Does desert time exist?

Desert flowers synchronize their scent emissions according to their local habitat conditions and their phylogenetic origin
January 2, 2022
Does desert time exist?

* The Swiss Institute for Dryland Environmental & Energy Research

*French Associates Institute for Agriculture and Biotechnology of Drylands  

Most plant species depend on insects, such as bees, butterflies, moths, and flies, for pollination services. To attract these pollinators, plants use visual signals, such as flower shape, size and color, the quality and quantity of nectar, and, of course, smell. The smell of flowers is attractive to insects and humans alike and is composed of several small volatile molecules. One of the more fascinating aspects of flower scent is that it is dynamic and changes throughout the day: some plant species begin emitting a scent early in the morning, while others are particularly fragrant at night. Researchers have claimed that these patterns follow the activity peaks of the plants’ particular pollinators. 

In a study conducted by the working groups of Dr. Vered Tzin French Associates Institute for Agriculture and Biotechnology of Drylands  and Prof. Merav Seifan The Swiss Institute for Dryland Environmental & Energy Research, and led by Dr. Alon Cna'ani and Efrat Dener, these researchers asked whether additional factors, including genetic and environmental ones, affect the composition and timing of scent release in desert plants.
Desert plants grow in highly stressful conditions, due to precipitation scarcity, sandy soil, and high temperatures. The project focused on plants from the species-rich Brassicaceae family, found in Israel’s arid regions, which also includes several domestic species, such as cabbage, broccoli, canola, and mustard. The researchers asked whether desert plants of this family, which are constantly exposed to stressful conditions, have adapted their smell-emission timing to ensure pollinator attraction, thus maximizing their reproductive success. To answer this question, several Brassicaceae species were collected along a geographical gradient in the Negev Desert. The flower smells of each plant were collected for 24 hours using specific columns, and the volatile molecules were quantified and identified in the lab. In addition, the phylogenetic relatedness between species, habitat conditions, and timing of pollinator visitation was recorded for each plant species.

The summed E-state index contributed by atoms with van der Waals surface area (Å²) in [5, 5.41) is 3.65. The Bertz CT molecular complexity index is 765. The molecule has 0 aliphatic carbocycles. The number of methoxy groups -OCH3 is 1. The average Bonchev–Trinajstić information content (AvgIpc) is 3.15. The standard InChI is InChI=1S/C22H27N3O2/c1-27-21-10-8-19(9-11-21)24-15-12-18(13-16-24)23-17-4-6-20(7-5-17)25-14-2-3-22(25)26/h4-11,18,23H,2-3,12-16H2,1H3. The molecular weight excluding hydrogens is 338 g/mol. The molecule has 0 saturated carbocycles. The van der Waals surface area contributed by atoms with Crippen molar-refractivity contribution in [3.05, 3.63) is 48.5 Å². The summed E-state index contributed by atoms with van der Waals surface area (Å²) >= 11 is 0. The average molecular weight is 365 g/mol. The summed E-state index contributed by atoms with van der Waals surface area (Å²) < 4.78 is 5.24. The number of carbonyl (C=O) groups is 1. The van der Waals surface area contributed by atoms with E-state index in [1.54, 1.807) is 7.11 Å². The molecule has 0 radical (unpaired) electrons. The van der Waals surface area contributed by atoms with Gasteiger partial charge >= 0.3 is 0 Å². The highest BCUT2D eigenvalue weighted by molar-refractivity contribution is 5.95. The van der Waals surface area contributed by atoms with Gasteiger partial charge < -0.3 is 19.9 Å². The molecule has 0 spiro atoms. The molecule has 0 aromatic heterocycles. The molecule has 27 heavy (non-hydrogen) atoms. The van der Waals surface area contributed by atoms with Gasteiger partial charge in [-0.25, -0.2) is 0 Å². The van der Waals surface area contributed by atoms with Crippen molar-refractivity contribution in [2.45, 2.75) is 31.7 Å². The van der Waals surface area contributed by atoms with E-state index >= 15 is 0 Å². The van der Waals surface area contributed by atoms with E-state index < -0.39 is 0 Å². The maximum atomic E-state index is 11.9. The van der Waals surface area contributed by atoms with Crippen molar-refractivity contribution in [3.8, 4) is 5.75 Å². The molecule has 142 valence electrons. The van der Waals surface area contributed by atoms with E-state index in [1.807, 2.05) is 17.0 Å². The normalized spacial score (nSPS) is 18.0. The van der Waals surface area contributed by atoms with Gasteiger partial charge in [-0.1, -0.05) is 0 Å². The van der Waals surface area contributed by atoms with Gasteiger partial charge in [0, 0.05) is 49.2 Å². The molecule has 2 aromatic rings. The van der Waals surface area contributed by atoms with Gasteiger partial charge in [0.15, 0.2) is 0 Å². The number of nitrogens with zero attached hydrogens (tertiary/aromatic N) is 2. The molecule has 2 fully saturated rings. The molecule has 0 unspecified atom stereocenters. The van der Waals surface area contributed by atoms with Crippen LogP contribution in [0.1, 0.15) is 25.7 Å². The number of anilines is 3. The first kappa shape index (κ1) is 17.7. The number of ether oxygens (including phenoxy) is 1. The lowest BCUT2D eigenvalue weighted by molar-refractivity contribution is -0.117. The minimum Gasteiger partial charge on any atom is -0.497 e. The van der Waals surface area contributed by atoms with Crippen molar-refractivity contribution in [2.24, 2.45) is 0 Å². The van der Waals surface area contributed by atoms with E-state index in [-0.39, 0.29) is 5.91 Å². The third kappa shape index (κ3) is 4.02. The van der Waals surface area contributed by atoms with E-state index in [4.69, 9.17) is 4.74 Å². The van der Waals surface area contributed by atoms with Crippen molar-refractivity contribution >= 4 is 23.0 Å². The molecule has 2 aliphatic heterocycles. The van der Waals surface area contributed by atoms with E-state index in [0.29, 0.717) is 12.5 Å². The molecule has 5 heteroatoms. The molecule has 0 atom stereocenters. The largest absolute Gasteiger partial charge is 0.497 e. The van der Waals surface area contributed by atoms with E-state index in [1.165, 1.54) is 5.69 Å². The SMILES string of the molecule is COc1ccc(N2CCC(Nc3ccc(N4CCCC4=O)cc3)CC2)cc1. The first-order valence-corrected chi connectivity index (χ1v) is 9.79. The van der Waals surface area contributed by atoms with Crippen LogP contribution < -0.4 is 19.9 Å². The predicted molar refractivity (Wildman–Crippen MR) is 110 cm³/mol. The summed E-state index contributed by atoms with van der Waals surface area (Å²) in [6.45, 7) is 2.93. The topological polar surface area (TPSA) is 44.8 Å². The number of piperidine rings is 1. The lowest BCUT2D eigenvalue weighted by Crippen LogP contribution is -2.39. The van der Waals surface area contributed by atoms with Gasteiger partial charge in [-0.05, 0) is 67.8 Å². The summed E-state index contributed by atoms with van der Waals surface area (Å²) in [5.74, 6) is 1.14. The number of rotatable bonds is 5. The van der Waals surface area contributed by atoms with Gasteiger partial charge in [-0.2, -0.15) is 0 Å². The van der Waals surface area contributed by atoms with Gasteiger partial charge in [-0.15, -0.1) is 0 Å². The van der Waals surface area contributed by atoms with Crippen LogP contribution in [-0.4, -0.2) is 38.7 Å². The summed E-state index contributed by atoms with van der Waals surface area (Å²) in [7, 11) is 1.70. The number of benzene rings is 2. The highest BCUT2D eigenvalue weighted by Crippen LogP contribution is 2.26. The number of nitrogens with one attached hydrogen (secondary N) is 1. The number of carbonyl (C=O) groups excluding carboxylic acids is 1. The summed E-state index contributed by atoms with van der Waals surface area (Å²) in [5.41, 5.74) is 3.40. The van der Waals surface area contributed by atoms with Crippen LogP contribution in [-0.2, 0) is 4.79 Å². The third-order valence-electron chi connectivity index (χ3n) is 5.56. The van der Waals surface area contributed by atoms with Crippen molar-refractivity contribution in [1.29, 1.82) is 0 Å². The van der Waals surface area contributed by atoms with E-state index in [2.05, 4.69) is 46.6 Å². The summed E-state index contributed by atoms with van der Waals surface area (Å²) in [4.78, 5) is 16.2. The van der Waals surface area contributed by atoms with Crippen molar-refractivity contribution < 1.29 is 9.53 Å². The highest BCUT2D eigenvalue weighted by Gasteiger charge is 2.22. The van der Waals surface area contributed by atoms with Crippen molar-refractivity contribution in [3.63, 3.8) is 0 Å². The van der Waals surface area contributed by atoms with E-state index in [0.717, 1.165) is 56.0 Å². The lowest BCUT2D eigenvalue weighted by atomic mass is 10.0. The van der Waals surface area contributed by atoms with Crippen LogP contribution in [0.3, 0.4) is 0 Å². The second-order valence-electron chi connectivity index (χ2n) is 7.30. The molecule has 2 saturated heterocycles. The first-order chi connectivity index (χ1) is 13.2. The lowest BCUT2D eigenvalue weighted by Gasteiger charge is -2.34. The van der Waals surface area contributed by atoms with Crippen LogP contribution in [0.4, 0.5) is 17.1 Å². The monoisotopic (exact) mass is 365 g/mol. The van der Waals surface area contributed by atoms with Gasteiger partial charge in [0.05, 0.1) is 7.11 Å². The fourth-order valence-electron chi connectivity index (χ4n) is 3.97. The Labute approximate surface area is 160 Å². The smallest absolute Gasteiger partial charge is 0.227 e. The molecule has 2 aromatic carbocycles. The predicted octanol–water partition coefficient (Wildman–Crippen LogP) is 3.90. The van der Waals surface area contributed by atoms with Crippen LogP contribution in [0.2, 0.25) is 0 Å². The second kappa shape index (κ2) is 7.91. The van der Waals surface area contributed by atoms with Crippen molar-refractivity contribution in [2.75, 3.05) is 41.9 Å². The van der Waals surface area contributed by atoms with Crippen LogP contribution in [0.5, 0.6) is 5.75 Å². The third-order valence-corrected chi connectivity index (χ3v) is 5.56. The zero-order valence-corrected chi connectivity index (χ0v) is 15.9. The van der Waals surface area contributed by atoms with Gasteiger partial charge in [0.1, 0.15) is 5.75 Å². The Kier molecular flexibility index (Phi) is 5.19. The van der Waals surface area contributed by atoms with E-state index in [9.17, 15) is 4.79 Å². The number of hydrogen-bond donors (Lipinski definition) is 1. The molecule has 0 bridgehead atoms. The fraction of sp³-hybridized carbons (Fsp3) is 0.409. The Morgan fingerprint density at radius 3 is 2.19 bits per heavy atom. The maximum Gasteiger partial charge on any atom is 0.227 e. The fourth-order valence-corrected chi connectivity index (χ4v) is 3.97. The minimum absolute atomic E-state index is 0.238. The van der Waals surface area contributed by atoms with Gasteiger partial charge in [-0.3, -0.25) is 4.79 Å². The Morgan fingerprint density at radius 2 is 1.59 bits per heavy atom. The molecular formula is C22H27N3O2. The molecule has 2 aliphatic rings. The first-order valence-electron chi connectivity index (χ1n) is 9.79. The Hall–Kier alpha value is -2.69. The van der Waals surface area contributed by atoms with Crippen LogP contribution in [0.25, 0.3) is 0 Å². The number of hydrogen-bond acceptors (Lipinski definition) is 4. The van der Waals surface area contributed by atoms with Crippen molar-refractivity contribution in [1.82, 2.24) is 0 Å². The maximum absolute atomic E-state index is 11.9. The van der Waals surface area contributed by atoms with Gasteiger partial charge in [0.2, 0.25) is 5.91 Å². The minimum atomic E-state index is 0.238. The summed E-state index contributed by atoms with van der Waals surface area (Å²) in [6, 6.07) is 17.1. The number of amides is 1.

The study’s findings showed that the timing and composition of scent emission were governed by the combination of genetic relatedness and two environmental factors: minimum winter temperature and the amount of sand in the plant’s growth site, probably because sand affects the immediate water availability to the growing plants. Overall, plant species whose distribution is associated mainly with arid regions, where water is more limited and temperatures are warmer, tended to emit smell in a more unified way, throughout the 24 hours, than species with a Mediterranean distribution, which emitted smell mainly during the day.

Pollinator observations showed that there is a direct connection between the timing and composition of smell emission and pollinator attraction to the plants. The researchers suggested that these findings indicate that species growing in desert habitats adapt their smell emission to better capture the more limited activity of pollinators under the limited resource availability in these regions. The study contributes to the general understanding of global climate change and its potential impact on plants, pollinators, and their interactions. Because climate change is predicted to increase winter temperatures and intensify desertification, it may significantly affect the timing and composition of smell emission, jeopardizing the effectiveness of pollination services.